Yes, because, like, no-one uses E-Bay, banks, stock-markets, airline on-line booking systems.

I'm sure the majority of people couldn't give a hang about these.

Re:Java IS sux (0)

Anonymous Coward | more than 9 years ago | (#12937777)

Stop being difficult for the sake of it. Other than people who work in that industry no end-user cares a damn about what goes into running enterprise (god I HATE that word) solutions. Stop trying to pretend otherwise. You act like every little pleb out there owes a big thank you to people who write this crap in Java, ASP, .NET whatever for those wonderful big companies that keep our beloved economy moving.

And personally, for me as the end-user, I won't even use a site/service if it needs Java, it's just too much a security risk. I have permanently disabled Java in all browsers I have used for the last 6 years or more and will continue to do so.

Am I missing out ? I really don't think so and am very happy with that decision. If gullible idiots want to run Java in their browsers to access their bank account or anything else let them, it's their problem not mine.

As for it's application in DVDs, well it's a bit like ID Cards; put forward as an idea that will improve 'things' for everyone but actually is just little more than a way to enforce (with the ethernet port (WTF is a DVD player doing with an ethernet port)) more DRM, more snooping and to subvert control of the end user's equipment.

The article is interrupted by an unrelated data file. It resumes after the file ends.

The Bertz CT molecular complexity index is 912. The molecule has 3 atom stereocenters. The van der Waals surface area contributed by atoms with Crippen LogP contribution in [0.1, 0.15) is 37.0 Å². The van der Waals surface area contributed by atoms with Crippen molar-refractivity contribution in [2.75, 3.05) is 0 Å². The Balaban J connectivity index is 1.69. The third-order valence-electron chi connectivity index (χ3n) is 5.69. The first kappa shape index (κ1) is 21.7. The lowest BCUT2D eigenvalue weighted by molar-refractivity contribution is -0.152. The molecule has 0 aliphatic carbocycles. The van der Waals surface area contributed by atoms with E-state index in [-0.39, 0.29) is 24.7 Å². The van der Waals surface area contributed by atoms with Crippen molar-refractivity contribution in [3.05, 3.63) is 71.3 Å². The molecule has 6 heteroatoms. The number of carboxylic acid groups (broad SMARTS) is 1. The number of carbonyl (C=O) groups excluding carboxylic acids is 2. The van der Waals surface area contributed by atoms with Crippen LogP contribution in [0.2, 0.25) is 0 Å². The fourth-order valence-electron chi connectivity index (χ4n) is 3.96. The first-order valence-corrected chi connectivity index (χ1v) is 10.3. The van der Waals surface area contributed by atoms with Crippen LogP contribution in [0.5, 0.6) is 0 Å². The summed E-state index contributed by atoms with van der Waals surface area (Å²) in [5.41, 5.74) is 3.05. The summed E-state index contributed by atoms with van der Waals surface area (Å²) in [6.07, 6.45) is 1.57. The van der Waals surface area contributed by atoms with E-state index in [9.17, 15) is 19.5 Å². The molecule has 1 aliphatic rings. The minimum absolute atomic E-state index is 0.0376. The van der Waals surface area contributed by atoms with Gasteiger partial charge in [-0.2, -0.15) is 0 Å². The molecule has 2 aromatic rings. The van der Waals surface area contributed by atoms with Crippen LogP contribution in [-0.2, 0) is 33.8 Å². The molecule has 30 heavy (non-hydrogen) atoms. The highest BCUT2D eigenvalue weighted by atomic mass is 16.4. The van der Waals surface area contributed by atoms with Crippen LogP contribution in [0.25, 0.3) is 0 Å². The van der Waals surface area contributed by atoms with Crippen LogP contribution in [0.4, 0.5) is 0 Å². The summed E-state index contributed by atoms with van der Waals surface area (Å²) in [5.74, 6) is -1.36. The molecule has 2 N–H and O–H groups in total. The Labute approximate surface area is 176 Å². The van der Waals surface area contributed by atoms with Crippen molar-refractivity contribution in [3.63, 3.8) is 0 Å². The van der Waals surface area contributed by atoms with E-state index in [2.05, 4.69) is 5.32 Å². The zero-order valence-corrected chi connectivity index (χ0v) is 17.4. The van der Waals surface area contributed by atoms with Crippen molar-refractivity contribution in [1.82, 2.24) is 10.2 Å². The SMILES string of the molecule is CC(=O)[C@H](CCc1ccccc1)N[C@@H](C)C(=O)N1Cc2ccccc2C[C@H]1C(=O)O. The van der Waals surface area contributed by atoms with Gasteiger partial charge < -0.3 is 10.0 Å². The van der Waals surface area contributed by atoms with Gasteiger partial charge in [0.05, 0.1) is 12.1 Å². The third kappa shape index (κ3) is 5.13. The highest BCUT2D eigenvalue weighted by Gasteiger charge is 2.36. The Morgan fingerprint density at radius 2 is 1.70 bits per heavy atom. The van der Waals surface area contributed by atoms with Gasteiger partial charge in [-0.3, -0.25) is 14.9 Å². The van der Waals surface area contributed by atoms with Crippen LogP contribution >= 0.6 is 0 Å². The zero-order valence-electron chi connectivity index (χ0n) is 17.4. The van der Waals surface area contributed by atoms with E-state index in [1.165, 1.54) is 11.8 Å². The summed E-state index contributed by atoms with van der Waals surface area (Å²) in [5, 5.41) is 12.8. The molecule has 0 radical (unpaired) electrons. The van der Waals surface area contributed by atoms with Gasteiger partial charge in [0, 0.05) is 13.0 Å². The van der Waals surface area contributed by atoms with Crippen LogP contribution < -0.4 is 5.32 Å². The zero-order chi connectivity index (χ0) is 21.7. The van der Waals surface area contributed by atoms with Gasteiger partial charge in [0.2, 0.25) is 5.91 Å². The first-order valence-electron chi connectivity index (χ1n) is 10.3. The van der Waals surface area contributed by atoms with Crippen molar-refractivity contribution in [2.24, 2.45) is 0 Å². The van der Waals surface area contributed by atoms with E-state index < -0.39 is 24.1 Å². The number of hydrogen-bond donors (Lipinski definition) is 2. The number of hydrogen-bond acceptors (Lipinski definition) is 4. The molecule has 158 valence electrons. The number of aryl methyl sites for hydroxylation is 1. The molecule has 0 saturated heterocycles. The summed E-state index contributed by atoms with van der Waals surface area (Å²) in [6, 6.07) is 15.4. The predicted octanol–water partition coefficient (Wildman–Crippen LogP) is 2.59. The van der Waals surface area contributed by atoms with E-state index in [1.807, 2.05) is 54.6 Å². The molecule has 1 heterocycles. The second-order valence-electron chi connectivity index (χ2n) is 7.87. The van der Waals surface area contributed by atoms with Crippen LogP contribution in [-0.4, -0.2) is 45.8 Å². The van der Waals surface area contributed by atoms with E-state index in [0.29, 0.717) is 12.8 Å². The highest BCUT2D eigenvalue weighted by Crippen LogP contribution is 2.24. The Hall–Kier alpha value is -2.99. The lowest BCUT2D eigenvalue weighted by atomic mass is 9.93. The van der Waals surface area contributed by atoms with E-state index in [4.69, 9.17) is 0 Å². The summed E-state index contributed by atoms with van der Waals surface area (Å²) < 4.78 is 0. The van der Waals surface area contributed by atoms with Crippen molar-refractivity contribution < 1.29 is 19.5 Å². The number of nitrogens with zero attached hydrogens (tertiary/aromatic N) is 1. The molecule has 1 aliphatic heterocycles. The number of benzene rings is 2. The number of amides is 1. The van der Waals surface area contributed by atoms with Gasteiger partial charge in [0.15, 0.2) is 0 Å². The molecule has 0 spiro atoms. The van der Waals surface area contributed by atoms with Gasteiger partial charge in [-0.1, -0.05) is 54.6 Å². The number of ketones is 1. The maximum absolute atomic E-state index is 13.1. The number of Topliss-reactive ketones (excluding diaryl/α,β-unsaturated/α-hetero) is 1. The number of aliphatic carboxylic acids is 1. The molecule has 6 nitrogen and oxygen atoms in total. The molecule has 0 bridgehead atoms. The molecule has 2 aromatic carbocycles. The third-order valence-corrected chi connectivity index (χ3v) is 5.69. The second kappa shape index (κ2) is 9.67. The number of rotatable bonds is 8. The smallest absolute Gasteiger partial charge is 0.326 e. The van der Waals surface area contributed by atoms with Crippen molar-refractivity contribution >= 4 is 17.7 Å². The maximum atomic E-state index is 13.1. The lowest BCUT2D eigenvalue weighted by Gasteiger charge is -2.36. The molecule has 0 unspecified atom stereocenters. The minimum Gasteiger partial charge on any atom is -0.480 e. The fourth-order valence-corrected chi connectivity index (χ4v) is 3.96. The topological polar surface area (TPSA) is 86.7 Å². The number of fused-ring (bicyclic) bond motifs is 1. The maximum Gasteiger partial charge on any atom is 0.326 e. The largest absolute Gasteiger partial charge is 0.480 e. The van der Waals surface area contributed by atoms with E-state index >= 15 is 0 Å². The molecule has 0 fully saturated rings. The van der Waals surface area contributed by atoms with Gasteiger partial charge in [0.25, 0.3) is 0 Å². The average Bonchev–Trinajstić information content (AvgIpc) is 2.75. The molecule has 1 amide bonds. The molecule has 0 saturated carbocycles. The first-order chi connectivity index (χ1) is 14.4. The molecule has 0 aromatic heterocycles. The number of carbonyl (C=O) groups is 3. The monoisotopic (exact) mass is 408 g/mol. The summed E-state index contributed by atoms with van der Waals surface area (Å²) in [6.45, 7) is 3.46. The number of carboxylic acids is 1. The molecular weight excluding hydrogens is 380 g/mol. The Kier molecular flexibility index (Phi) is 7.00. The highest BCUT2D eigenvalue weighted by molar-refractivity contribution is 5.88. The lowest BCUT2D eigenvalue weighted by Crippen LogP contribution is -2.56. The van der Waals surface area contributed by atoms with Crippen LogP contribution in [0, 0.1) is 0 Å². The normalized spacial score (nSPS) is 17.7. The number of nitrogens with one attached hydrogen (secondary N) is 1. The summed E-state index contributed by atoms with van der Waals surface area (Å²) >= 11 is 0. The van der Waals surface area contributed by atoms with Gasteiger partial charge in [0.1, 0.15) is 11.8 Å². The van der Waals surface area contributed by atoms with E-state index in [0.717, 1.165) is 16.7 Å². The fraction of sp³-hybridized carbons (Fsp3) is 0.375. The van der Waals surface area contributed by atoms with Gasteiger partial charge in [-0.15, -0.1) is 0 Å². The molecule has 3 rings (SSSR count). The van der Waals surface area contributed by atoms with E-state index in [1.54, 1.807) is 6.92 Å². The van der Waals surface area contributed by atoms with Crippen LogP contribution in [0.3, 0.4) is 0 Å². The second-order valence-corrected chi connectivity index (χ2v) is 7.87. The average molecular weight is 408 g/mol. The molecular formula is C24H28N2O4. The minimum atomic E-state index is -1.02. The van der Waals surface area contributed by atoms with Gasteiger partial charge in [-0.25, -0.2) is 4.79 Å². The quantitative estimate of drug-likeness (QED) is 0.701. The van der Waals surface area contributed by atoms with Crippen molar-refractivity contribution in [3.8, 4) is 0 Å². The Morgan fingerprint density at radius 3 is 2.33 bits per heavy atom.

They can stuff their Java, their ethernet port and everything else.

P.s thankfully I have never encountered Java on eBay.

Re:Misconceptions, as usual (0)

Anonymous Coward | more than 9 years ago | (#12937467)

actually, java applets *are* java applications... you probably mean javascript ;-)

Re:Misconceptions, as usual (1)

mongus (131392) | more than 9 years ago | (#12937532)

No, Java applets can be but usually are not applications.

Java applications must have a method that matches the signature
public static void main(String[] args)

Applets must be derived from java.applet.Applet to work in a browser.

Re:Misconceptions, as usual (2)

Agent_9191 (812909) | more than 9 years ago | (#12937738)

With a great many applications all your have to do to make a Java application an applet is change the signature from
public static void main(String[] args)
to
init()
, derive from the Applet class and you have an applet. That is part of the appeal of Java, it really is easy to migrate the code to any environment.

Re:Misconceptions, as usual (0)

Anonymous Coward | more than 9 years ago | (#12937491)

actually was designed for applications exactly like this. only later it became the bloated crap for desktops and servers, and gone full circle to become the micro edition